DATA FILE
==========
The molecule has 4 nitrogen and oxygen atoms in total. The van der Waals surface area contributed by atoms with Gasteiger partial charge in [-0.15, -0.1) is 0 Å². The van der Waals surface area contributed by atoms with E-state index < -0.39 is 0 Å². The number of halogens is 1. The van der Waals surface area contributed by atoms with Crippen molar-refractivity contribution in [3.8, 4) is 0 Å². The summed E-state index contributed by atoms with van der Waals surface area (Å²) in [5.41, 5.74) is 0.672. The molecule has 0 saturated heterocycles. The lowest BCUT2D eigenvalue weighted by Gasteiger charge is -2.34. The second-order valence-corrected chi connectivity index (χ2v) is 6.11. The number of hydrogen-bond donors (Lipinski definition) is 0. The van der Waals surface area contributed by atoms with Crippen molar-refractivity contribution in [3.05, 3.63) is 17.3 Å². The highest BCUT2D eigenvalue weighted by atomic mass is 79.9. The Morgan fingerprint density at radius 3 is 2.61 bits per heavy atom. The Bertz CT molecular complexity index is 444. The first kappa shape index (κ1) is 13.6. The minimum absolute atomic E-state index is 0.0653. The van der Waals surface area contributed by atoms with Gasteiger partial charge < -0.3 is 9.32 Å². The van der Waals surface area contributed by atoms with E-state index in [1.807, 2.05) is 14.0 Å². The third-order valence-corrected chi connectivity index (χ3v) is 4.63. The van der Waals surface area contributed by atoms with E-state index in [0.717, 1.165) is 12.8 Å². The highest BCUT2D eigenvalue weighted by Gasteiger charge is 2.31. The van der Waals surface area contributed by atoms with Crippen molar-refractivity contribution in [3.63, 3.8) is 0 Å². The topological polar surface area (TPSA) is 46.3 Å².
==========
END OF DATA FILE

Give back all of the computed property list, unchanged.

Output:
The molecule has 4 nitrogen and oxygen atoms in total. The van der Waals surface area contributed by atoms with Gasteiger partial charge in [-0.15, -0.1) is 0 Å². The van der Waals surface area contributed by atoms with E-state index < -0.39 is 0 Å². The number of halogens is 1. The van der Waals surface area contributed by atoms with Crippen molar-refractivity contribution in [3.8, 4) is 0 Å². The summed E-state index contributed by atoms with van der Waals surface area (Å²) in [5.41, 5.74) is 0.672. The molecule has 0 saturated heterocycles. The lowest BCUT2D eigenvalue weighted by Gasteiger charge is -2.34. The second-order valence-corrected chi connectivity index (χ2v) is 6.11. The number of hydrogen-bond donors (Lipinski definition) is 0. The van der Waals surface area contributed by atoms with Crippen molar-refractivity contribution in [3.05, 3.63) is 17.3 Å². The highest BCUT2D eigenvalue weighted by atomic mass is 79.9. The Morgan fingerprint density at radius 3 is 2.61 bits per heavy atom. The Bertz CT molecular complexity index is 444. The first kappa shape index (κ1) is 13.6. The minimum absolute atomic E-state index is 0.0653. The van der Waals surface area contributed by atoms with Gasteiger partial charge < -0.3 is 9.32 Å². The van der Waals surface area contributed by atoms with E-state index in [1.807, 2.05) is 14.0 Å². The third-order valence-corrected chi connectivity index (χ3v) is 4.63. The van der Waals surface area contributed by atoms with E-state index in [0.717, 1.165) is 12.8 Å². The highest BCUT2D eigenvalue weighted by Gasteiger charge is 2.31. The van der Waals surface area contributed by atoms with Crippen molar-refractivity contribution in [3.63, 3.8) is 0 Å². The topological polar surface area (TPSA) is 46.3 Å².